A man has been killed by a crocodile in Australia, police said on 20 January.
The 3.3 metre (11 foot)-long reptile attacked the 47-year-old man as he was attempting to cross a flooded river in northern Australia, at Cahill's Crossing near the World Heritage-listed Kakadu National Park.
Two women had been travelling through the East Alligator River in the Northern Territory with the man, and reported him missing after they had successfully made the crossing. The body of their companion was found downstream near the crocodile on 19 January. The three lived in a nearby Aboriginal community, local media reported.
Authorities shot the predator dead and brought the man's body to the nearby city of Darwin for an autopsy. The police expressed frustration at people's repeated attempts to wade through the Cahill's Crossing, despite it being infamous for being inhabited by aggressive saltwater crocodiles. In September, a motorist filmed as many as 21 large crocodiles waiting in the waters as cars struggled to cross the flooded river.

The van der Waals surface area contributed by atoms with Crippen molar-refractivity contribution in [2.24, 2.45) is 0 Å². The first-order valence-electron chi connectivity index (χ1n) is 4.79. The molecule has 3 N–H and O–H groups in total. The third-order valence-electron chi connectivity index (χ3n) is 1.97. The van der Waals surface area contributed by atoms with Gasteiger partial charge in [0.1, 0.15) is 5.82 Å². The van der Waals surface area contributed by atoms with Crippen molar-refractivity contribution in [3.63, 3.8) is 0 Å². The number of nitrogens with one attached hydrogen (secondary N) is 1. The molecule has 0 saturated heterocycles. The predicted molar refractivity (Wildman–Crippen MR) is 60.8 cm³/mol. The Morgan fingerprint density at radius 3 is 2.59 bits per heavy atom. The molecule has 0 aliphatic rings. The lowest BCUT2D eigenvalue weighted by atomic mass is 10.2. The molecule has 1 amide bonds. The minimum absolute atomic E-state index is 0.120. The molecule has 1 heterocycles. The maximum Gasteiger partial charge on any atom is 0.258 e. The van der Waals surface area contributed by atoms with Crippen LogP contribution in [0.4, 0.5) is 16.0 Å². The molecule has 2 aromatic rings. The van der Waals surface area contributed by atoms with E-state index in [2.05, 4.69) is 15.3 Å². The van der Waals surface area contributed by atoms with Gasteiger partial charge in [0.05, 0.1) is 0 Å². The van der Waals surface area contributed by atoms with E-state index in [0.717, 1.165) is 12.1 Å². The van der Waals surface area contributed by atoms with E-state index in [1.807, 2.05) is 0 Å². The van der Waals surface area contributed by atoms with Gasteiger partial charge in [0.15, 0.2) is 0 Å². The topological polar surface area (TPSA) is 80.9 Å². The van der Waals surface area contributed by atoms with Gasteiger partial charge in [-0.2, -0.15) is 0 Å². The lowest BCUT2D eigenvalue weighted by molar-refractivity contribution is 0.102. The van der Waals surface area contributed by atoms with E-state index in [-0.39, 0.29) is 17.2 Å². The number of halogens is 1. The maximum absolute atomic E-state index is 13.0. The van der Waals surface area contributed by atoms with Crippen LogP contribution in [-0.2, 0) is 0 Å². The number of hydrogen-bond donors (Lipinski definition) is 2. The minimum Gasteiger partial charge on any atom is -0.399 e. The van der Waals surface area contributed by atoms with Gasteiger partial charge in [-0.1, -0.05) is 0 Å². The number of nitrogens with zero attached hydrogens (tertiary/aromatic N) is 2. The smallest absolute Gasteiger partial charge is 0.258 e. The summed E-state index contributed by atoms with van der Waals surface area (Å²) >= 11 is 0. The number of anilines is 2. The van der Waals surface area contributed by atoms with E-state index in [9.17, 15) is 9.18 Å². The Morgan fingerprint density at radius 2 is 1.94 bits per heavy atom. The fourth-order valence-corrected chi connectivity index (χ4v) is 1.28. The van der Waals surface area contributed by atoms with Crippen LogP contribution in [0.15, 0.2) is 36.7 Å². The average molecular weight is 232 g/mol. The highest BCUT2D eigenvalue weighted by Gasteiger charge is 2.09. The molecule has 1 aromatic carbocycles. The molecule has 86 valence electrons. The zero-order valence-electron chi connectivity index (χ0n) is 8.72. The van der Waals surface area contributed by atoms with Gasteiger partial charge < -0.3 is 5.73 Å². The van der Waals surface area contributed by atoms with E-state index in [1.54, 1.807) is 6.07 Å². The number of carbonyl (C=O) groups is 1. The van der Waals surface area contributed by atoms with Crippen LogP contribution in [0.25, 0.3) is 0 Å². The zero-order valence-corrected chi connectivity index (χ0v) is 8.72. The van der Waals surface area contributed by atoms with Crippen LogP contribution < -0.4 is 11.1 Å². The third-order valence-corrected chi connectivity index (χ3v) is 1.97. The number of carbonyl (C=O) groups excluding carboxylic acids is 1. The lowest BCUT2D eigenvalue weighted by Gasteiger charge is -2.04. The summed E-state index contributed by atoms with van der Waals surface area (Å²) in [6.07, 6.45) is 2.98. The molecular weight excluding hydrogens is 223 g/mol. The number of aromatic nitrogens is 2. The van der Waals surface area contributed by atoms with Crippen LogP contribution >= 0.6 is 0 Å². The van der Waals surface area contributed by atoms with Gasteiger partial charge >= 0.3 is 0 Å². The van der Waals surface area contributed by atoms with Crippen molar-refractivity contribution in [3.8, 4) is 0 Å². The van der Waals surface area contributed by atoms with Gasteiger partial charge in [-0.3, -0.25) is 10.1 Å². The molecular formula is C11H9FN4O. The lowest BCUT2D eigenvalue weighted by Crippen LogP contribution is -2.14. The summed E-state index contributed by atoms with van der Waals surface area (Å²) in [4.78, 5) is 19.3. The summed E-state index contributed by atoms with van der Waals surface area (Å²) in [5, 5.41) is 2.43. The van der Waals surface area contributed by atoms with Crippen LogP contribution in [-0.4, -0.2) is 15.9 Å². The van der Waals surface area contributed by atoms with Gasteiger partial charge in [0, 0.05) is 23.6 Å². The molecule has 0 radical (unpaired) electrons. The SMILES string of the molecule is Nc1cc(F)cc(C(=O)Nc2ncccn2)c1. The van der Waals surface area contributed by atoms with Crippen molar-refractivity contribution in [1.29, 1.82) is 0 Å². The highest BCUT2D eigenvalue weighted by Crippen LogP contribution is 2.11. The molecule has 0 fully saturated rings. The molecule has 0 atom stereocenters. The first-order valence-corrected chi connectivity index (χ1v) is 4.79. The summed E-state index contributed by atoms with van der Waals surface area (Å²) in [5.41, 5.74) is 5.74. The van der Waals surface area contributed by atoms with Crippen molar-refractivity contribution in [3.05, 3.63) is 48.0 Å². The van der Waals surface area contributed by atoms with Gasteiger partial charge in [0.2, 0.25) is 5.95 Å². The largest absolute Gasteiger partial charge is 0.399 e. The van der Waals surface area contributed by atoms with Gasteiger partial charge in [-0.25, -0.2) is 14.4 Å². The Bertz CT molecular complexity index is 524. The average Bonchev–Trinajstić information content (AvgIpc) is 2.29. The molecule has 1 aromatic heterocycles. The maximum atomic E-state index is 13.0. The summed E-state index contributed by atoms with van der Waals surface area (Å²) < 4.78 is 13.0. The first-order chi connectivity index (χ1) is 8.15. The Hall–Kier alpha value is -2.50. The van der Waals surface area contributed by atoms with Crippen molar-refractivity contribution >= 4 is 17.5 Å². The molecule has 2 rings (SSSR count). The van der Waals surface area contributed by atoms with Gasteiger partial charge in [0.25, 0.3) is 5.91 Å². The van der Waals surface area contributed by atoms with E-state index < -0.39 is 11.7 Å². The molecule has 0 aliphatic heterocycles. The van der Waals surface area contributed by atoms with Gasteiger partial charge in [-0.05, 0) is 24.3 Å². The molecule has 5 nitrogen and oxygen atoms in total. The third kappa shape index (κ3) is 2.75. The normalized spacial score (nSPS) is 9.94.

Police Sergeant Bob Harrison told the Australian Broadcasting Corporation: "The signs are saying not to swim or even go in the water at Cahill's Crossing. There's been a lot of media attention around that crossing. People continue to do it."
Saltwater crocodiles can live up to 70 years and grow throughout their lives, reaching up to seven metres (23 feet). Their record number in national parks has put rangers on high alert as the giant animals attack boats and bite outboard motors and, sometimes, humans too.
This is the first fatal crocodile attack in Australia since May last year, when a 46-year-old woman was taken during a late-night swim in the World Heritage-listed Daintree National Park in Queensland.
The crocodile population in the country has increased exponentially since it became a protected species under federal law in 1971. In the Northern Territory alone, in the past four decades the number of crocodiles has increased from 3,000 to an estimated 80,000 to 100,000.